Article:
In cities, largely unused roof surfaces account for 30-50% of sealed surfaces, which is why green roofs and facades are increasingly being promoted as an important contribution to sustainable building. The structural advantages of green roofs, such as rainwater retention or insulation against heat and cold, are now well documented. However, the extent to which green buildings contribute to the promotion of biodiversity has so far been insufficiently studied. The effects of extreme climatic conditions on the green roof (such as heat or drought) on the vegetation have also hardly been analyzed.
In the project "Green Roof Habitats" we investigate together with the participating schools BRG in der Au (Innsbruck), BRG Schoren (Dornbirn) and the Mittel-/Realschule Kleinwalsertal (Mittelberg)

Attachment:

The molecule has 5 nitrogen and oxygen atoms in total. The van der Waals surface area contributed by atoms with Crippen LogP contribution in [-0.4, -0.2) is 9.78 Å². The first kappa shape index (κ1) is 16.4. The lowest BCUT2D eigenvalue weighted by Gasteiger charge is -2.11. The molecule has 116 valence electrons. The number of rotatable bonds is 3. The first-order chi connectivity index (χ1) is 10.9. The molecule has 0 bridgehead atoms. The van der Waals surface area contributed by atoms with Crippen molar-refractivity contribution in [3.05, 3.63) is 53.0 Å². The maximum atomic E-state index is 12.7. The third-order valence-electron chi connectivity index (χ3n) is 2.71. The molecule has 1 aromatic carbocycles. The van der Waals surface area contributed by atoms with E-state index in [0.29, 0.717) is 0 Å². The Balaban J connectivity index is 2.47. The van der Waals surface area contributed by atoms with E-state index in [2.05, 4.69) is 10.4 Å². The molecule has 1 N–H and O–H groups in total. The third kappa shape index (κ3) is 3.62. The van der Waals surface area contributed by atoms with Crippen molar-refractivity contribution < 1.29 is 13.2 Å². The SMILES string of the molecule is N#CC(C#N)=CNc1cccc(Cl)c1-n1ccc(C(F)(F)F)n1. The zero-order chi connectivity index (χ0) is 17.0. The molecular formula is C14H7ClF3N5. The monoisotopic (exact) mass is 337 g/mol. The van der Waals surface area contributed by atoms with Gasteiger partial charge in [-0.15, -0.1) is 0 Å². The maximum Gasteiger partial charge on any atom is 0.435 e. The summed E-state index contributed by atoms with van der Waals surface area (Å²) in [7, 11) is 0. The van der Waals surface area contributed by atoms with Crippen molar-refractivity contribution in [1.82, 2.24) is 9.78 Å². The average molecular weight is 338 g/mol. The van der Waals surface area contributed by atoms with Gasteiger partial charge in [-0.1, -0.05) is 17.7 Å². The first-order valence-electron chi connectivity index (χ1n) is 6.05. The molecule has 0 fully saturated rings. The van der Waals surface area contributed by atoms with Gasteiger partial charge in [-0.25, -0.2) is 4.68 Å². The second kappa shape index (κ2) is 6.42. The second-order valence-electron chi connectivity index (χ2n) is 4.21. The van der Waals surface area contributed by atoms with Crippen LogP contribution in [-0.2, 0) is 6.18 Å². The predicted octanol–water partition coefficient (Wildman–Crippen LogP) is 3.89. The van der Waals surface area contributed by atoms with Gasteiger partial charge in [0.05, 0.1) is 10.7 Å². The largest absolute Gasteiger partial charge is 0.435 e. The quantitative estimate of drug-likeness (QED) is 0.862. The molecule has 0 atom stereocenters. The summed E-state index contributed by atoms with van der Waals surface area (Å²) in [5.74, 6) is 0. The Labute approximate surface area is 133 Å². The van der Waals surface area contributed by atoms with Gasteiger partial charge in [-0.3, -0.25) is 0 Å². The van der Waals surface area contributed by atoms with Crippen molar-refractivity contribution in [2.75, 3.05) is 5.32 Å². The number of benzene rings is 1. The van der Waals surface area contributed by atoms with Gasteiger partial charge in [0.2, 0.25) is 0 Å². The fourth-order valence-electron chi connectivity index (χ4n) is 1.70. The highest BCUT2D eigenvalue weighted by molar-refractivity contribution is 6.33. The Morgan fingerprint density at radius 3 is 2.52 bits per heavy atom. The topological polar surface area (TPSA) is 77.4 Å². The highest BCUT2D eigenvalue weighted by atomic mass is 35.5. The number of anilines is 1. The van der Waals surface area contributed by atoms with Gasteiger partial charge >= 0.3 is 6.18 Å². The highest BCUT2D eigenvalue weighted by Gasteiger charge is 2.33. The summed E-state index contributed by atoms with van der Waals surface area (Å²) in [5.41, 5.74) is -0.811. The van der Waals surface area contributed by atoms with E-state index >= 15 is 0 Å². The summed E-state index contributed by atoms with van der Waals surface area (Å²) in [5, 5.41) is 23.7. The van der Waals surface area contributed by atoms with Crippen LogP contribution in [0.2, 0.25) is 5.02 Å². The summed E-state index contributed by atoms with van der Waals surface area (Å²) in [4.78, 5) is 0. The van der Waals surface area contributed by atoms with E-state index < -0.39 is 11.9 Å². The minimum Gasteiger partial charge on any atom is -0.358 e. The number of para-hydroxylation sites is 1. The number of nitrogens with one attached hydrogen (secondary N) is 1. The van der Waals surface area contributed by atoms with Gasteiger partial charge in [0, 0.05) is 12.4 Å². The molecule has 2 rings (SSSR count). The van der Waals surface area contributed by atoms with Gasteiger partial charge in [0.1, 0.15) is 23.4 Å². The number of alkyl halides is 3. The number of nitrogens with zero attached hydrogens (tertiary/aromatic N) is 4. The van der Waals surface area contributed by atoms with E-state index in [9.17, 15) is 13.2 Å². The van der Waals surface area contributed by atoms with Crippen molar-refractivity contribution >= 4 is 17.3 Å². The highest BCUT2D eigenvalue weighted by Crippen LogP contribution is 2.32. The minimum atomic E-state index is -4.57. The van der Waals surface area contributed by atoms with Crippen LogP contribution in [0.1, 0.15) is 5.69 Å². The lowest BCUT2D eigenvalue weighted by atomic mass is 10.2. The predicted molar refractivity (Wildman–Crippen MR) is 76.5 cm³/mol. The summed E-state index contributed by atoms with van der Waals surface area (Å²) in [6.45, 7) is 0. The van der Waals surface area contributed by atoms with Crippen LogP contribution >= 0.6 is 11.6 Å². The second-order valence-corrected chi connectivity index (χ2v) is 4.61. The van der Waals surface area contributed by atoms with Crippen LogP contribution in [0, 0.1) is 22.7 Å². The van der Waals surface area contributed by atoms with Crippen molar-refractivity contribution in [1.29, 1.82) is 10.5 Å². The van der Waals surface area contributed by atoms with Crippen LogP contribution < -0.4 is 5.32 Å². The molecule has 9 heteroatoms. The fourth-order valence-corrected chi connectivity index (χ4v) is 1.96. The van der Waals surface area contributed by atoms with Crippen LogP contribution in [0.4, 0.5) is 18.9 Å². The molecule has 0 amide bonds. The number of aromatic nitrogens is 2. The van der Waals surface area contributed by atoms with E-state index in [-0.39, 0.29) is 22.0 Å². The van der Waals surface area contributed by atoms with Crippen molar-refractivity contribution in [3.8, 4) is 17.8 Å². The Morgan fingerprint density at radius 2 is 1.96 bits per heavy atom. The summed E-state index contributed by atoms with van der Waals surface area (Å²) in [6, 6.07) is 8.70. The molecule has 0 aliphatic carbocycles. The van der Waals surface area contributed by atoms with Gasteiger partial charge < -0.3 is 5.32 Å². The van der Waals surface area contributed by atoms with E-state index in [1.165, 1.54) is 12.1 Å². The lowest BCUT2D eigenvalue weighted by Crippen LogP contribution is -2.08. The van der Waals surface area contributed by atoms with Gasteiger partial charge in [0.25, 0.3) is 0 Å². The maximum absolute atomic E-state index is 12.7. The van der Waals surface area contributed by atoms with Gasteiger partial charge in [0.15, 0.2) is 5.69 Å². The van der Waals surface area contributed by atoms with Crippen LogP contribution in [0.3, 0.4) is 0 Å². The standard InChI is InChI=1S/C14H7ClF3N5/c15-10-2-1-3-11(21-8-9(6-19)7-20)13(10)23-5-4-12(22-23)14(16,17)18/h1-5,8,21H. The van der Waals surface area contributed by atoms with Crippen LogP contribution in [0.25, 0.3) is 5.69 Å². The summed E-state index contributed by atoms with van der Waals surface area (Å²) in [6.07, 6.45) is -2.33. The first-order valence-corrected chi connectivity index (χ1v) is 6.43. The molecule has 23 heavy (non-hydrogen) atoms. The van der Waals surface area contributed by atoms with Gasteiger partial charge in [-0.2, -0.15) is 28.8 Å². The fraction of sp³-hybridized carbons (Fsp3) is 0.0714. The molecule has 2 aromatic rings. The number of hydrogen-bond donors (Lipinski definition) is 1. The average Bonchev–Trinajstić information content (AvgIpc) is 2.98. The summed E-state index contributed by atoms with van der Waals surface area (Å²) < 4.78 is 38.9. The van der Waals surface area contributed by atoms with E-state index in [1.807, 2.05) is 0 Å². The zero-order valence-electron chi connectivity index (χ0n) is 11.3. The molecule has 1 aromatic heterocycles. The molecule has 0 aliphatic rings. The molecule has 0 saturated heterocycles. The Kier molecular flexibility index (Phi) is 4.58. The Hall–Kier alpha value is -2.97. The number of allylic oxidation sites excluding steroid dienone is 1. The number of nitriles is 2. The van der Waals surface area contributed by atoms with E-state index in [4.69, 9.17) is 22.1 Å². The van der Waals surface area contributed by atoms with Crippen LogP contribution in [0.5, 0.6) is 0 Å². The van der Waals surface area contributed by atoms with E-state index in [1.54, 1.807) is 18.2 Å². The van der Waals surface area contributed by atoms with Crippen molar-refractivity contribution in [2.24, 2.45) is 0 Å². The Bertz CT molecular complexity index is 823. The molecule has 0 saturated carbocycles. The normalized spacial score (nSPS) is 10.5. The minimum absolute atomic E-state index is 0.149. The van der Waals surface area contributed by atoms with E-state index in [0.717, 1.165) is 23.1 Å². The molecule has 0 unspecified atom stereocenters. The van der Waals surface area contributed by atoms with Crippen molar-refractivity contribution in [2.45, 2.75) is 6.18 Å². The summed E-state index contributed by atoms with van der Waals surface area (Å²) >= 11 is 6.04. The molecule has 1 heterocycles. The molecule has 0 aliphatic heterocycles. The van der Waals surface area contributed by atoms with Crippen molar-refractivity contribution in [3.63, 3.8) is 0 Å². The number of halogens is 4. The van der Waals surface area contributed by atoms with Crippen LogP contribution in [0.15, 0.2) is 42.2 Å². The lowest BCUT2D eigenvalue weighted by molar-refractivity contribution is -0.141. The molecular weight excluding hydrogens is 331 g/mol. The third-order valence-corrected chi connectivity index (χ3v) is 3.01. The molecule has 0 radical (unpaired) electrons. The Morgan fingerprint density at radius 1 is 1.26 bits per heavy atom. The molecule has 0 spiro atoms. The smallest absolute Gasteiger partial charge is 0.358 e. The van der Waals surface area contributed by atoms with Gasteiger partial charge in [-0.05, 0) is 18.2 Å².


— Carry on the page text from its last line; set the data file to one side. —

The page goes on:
1) what contribution green roofs can make to improving biodiversity,
2) whether green roofs in the Alpine region can survive in the long term in view of climate change and the associated extreme weather events, and
3) which modern methods for surveying insect diversity are particularly useful in the context of Citizen Science.
The project is led by Johannes Rüdisser (Department of Ecology), Andrea Ganthalerand Stefan Mayr(Department of Botany) and is carried out in collaboration with the Tyrolean State Museum and several associated partners from economy and society. Green Roof Habitats is funded by the Austrian Federal Ministry of Education, Science and Research.